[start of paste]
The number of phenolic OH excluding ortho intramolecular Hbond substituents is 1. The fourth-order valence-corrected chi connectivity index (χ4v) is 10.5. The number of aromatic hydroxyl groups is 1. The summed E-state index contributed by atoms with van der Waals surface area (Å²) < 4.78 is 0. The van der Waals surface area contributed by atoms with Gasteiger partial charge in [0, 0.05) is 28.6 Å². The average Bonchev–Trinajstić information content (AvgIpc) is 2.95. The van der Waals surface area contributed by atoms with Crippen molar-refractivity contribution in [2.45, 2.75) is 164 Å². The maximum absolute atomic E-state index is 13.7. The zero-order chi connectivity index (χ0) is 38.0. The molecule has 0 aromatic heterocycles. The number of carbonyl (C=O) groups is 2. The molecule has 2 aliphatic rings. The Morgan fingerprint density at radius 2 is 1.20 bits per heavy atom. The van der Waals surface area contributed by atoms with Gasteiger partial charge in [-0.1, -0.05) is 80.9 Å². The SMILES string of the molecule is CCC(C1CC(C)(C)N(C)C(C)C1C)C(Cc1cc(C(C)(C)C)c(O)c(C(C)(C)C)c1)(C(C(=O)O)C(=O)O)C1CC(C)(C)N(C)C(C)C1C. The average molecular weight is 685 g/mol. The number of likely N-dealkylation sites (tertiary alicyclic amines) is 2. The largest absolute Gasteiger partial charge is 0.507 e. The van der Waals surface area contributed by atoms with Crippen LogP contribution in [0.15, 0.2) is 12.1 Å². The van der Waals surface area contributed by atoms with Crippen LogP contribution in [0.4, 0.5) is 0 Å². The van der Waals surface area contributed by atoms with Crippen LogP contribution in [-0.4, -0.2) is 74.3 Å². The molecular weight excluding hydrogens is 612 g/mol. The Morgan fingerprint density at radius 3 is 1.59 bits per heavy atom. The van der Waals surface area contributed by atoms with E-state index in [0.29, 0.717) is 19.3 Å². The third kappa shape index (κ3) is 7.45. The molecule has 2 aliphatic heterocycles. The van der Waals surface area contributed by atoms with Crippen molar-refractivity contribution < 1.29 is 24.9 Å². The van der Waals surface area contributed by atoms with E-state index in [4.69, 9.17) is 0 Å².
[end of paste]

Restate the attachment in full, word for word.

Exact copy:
The number of phenolic OH excluding ortho intramolecular Hbond substituents is 1. The fourth-order valence-corrected chi connectivity index (χ4v) is 10.5. The number of aromatic hydroxyl groups is 1. The summed E-state index contributed by atoms with van der Waals surface area (Å²) < 4.78 is 0. The van der Waals surface area contributed by atoms with Gasteiger partial charge in [0, 0.05) is 28.6 Å². The average Bonchev–Trinajstić information content (AvgIpc) is 2.95. The van der Waals surface area contributed by atoms with Crippen molar-refractivity contribution in [2.45, 2.75) is 164 Å². The maximum absolute atomic E-state index is 13.7. The zero-order chi connectivity index (χ0) is 38.0. The molecule has 0 aromatic heterocycles. The number of carbonyl (C=O) groups is 2. The molecule has 2 aliphatic rings. The Morgan fingerprint density at radius 2 is 1.20 bits per heavy atom. The van der Waals surface area contributed by atoms with Gasteiger partial charge in [-0.1, -0.05) is 80.9 Å². The SMILES string of the molecule is CCC(C1CC(C)(C)N(C)C(C)C1C)C(Cc1cc(C(C)(C)C)c(O)c(C(C)(C)C)c1)(C(C(=O)O)C(=O)O)C1CC(C)(C)N(C)C(C)C1C. The average molecular weight is 685 g/mol. The number of likely N-dealkylation sites (tertiary alicyclic amines) is 2. The largest absolute Gasteiger partial charge is 0.507 e. The van der Waals surface area contributed by atoms with Crippen LogP contribution in [0.15, 0.2) is 12.1 Å². The van der Waals surface area contributed by atoms with Crippen LogP contribution in [0.4, 0.5) is 0 Å². The van der Waals surface area contributed by atoms with Crippen LogP contribution in [-0.4, -0.2) is 74.3 Å². The molecular weight excluding hydrogens is 612 g/mol. The Morgan fingerprint density at radius 3 is 1.59 bits per heavy atom. The van der Waals surface area contributed by atoms with E-state index in [0.29, 0.717) is 19.3 Å². The third kappa shape index (κ3) is 7.45. The molecule has 2 aliphatic heterocycles. The van der Waals surface area contributed by atoms with Crippen molar-refractivity contribution < 1.29 is 24.9 Å². The van der Waals surface area contributed by atoms with E-state index in [4.69, 9.17) is 0 Å².